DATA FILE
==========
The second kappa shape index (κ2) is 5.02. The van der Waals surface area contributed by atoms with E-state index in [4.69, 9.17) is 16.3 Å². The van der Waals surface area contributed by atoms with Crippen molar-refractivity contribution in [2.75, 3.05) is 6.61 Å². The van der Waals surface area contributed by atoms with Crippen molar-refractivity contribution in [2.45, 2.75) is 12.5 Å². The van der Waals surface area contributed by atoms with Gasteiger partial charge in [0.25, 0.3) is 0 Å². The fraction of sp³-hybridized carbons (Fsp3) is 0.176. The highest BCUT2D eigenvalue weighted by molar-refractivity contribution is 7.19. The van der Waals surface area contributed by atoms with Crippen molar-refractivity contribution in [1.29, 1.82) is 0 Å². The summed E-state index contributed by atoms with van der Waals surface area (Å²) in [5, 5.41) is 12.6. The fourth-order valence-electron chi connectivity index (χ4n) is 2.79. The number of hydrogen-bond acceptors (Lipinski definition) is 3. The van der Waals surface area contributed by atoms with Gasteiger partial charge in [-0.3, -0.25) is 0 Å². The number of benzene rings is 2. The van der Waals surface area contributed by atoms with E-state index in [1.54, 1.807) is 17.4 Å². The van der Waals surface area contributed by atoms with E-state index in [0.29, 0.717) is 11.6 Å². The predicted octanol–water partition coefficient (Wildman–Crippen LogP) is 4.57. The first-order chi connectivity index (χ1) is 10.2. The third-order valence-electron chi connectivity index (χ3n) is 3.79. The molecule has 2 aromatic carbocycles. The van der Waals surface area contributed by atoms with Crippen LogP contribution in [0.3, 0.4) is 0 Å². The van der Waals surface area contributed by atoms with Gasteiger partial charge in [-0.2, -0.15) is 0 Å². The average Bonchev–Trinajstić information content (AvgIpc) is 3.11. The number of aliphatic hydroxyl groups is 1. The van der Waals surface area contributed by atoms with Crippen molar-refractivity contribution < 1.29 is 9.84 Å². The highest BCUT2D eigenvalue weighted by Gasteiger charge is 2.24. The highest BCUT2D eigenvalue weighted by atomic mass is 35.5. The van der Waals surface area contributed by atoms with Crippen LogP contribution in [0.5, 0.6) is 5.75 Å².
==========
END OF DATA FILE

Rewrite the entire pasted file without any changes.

The second kappa shape index (κ2) is 5.02. The van der Waals surface area contributed by atoms with E-state index in [4.69, 9.17) is 16.3 Å². The van der Waals surface area contributed by atoms with Crippen molar-refractivity contribution in [2.75, 3.05) is 6.61 Å². The van der Waals surface area contributed by atoms with Crippen molar-refractivity contribution in [2.45, 2.75) is 12.5 Å². The van der Waals surface area contributed by atoms with Gasteiger partial charge in [0.25, 0.3) is 0 Å². The fraction of sp³-hybridized carbons (Fsp3) is 0.176. The highest BCUT2D eigenvalue weighted by molar-refractivity contribution is 7.19. The van der Waals surface area contributed by atoms with Crippen molar-refractivity contribution in [1.29, 1.82) is 0 Å². The summed E-state index contributed by atoms with van der Waals surface area (Å²) in [5, 5.41) is 12.6. The fourth-order valence-electron chi connectivity index (χ4n) is 2.79. The number of hydrogen-bond acceptors (Lipinski definition) is 3. The van der Waals surface area contributed by atoms with Gasteiger partial charge in [-0.3, -0.25) is 0 Å². The number of benzene rings is 2. The van der Waals surface area contributed by atoms with E-state index in [1.54, 1.807) is 17.4 Å². The van der Waals surface area contributed by atoms with E-state index in [0.29, 0.717) is 11.6 Å². The predicted octanol–water partition coefficient (Wildman–Crippen LogP) is 4.57. The first-order chi connectivity index (χ1) is 10.2. The third-order valence-electron chi connectivity index (χ3n) is 3.79. The molecule has 2 aromatic carbocycles. The van der Waals surface area contributed by atoms with Crippen LogP contribution in [0.3, 0.4) is 0 Å². The van der Waals surface area contributed by atoms with Gasteiger partial charge in [-0.2, -0.15) is 0 Å². The average Bonchev–Trinajstić information content (AvgIpc) is 3.11. The number of aliphatic hydroxyl groups is 1. The van der Waals surface area contributed by atoms with Crippen molar-refractivity contribution < 1.29 is 9.84 Å². The highest BCUT2D eigenvalue weighted by Gasteiger charge is 2.24. The highest BCUT2D eigenvalue weighted by atomic mass is 35.5. The van der Waals surface area contributed by atoms with Crippen LogP contribution in [0.5, 0.6) is 5.75 Å².